In the vortex state, a phenomenon known as flux pinning becomes possible. This is not possible with type-I superconductors, since they cannot be penetrated by magnetic fields.[13]

If a superconductor is cooled in a field, the field can be trapped, which can allow the superconductor to be suspended over a magnet, with the potential for a frictionless joint or bearing. The worth of flux pinning is seen through many implementations such as lifts, frictionless joints, and transportation. The thinner the superconducting layer, the stronger the pinning that occurs when exposed to magnetic fields.


Type-II superconductors are usually made of metal alloys or complex oxide ceramics. All high temperature superconductors are type-II superconductors. While most elemental superconductors are type-I, niobium, vanadium, and technetium are elemental type-II superconductors. Boron-doped diamond and silicon are also type-II superconductors. Metal alloy superconductors can also exhibit type-II behavior (e.g. niobium-titanium, one of the most common superconductors in applied superconductivity), as well as intermetallic compounds like niobium-tin.

Other type-II examples are the cuprate-perovskite ceramic materials which have achieved the highest superconducting critical temperatures. These include La1.85Ba0.15CuO4, BSCCO, and YBCO (Yttrium-Barium-Copper-Oxide), which is famous as the first material to achieve superconductivity above the boiling point of liquid nitrogen (77 K). Due to strong vortex pinning, the cuprates are close to ideally hard superconductors.

Important uses[edit]

Strong superconducting electromagnets (used in MRI scanners, NMR machines, and particle accelerators) often use coils wound of niobium-titanium wires or, for higher fields, niobium-tin wires. These materials are type-II superconductors with substantial upper critical field Hc2, and in contrast to, for example, the cuprate superconductors with even higher Hc2, they can be easily machined into wires. Recently, however, 2nd generation superconducting tapes are allowing replacement of cheaper niobium-based wires with much more expensive, but superconductive at much higher temperatures and magnetic fields "2nd generation" tapes.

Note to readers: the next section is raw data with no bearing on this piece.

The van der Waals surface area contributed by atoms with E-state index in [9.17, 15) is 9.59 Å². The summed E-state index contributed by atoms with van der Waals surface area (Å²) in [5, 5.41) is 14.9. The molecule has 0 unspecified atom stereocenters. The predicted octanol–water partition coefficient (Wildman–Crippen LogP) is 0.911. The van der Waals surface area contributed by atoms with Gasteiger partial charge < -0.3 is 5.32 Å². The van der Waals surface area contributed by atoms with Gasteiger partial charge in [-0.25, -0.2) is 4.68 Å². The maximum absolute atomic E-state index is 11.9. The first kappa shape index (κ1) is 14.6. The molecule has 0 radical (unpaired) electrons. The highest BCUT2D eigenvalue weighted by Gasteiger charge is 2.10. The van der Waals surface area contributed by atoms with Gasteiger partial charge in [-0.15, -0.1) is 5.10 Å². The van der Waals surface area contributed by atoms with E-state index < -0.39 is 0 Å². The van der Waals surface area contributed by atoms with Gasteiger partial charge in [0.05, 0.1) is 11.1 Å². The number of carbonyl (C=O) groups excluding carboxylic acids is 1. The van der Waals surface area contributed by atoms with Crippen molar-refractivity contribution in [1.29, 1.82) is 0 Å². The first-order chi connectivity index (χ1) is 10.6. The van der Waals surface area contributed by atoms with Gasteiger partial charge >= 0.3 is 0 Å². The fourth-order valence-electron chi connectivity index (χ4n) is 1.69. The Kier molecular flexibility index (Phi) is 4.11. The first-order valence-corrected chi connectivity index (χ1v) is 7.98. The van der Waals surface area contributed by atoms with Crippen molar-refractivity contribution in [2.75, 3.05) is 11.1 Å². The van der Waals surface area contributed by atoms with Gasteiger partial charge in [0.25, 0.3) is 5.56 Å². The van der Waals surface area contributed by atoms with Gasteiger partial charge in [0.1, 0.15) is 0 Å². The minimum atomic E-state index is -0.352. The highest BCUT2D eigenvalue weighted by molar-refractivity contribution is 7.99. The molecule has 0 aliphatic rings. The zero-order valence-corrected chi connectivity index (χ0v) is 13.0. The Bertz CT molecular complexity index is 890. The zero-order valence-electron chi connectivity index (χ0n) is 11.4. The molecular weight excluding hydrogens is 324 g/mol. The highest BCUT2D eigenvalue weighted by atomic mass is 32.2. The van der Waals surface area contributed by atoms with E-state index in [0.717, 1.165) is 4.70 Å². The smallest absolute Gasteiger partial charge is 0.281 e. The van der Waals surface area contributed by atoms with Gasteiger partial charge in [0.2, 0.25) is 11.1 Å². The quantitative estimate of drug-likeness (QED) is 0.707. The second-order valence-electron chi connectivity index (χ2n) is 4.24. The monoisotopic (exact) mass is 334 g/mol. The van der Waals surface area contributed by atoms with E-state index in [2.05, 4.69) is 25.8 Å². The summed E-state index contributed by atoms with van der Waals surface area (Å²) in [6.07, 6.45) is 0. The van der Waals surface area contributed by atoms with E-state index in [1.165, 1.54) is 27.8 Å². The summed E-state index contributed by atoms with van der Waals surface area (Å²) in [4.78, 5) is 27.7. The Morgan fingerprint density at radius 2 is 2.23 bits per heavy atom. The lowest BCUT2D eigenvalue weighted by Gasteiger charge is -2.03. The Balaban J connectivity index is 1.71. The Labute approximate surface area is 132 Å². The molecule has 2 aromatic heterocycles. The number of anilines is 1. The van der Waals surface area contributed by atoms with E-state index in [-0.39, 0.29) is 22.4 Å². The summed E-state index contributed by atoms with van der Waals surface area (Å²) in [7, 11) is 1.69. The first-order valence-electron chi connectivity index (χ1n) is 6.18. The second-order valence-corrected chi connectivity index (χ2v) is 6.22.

See also[edit]


  1. ^ Wells, Frederick S.; Pan, Alexey V.; Wang, X. Renshaw; Fedoseev, Sergey A.; Hilgenkamp, Hans (2015). "Analysis of low-field isotropic vortex glass containing vortex groups in YBa2Cu3O7−x thin films visualized by scanning SQUID microscopy". Scientific Reports. 5: 8677. arXiv:1807.06746. Bibcode:2015NatSR...5E8677W. doi:10.1038/srep08677. PMC 4345321. PMID 25728772.
  2. ^ Tinkham, M. (1996). Introduction to Superconductivity, Second Edition. New York, NY: McGraw-Hill. ISBN 0486435032.
  3. ^ Rjabinin, J. N. and Schubnikow, L.W. (1935) "Magnetic properties and critical currents of superconducting alloys", Physikalische Zeitschrift der Sowjetunion, vol. 7, no.1, pp. 122–125.
  4. ^ Rjabinin, J. N.; Shubnikow, L. W. (1935). "Magnetic Properties and Critical Currents of Supra-conducting Alloys". Nature. 135 (3415): 581. Bibcode:1935Natur.135..581R. doi:10.1038/135581a0.
  5. ^ Ginzburg, V.L. and Landau, L.D. (1950) Zh. Eksp. Teor. Fiz. 20, 1064
  6. ^ Abrikosov, A. A. (1957). On the magnetic properties of superconductors of the second group. Soviet Physics-JETP, 5, 1174-1182.
  7. ^ a b A. A. Abrikosov, "Type II superconductors and the vortex lattice", Nobel Lecture, December 8, 2003
  8. ^ London, F. (1948-09-01). "On the Problem of the Molecular Theory of Superconductivity". Physical Review. 74 (5): 562–573. doi:10.1103/PhysRev.74.562.
  9. ^ a b London, Fritz (1961). Superfluids (2nd ed.). New York: Dover.
  10. ^ Onsager, L. (March 1949). "Statistical hydrodynamics". Il Nuovo Cimento. 6 (S2): 279–287. doi:10.1007/BF02780991. ISSN 0029-6341.
  11. ^ Feynman, R.P. (1955), "Application of Quantum Mechanics to Liquid Helium", in WP Halperin (ed.), Progress in Low Temperature Physics, vol. 1, Elsevier, pp. 17–53, doi:10.1016/s0079-6417(08)60077-3, ISBN 978-0-444-53307-4
  12. ^ "Journal of Experimental and Theoretical Physics". www.jetp.ac.ru. Retrieved 2021-04-11.
  13. ^ Rosen, J., Ph.D., & Quinn, L. "Superconductivity". In K. Cullen (ed.), Encyclopedia of physical science.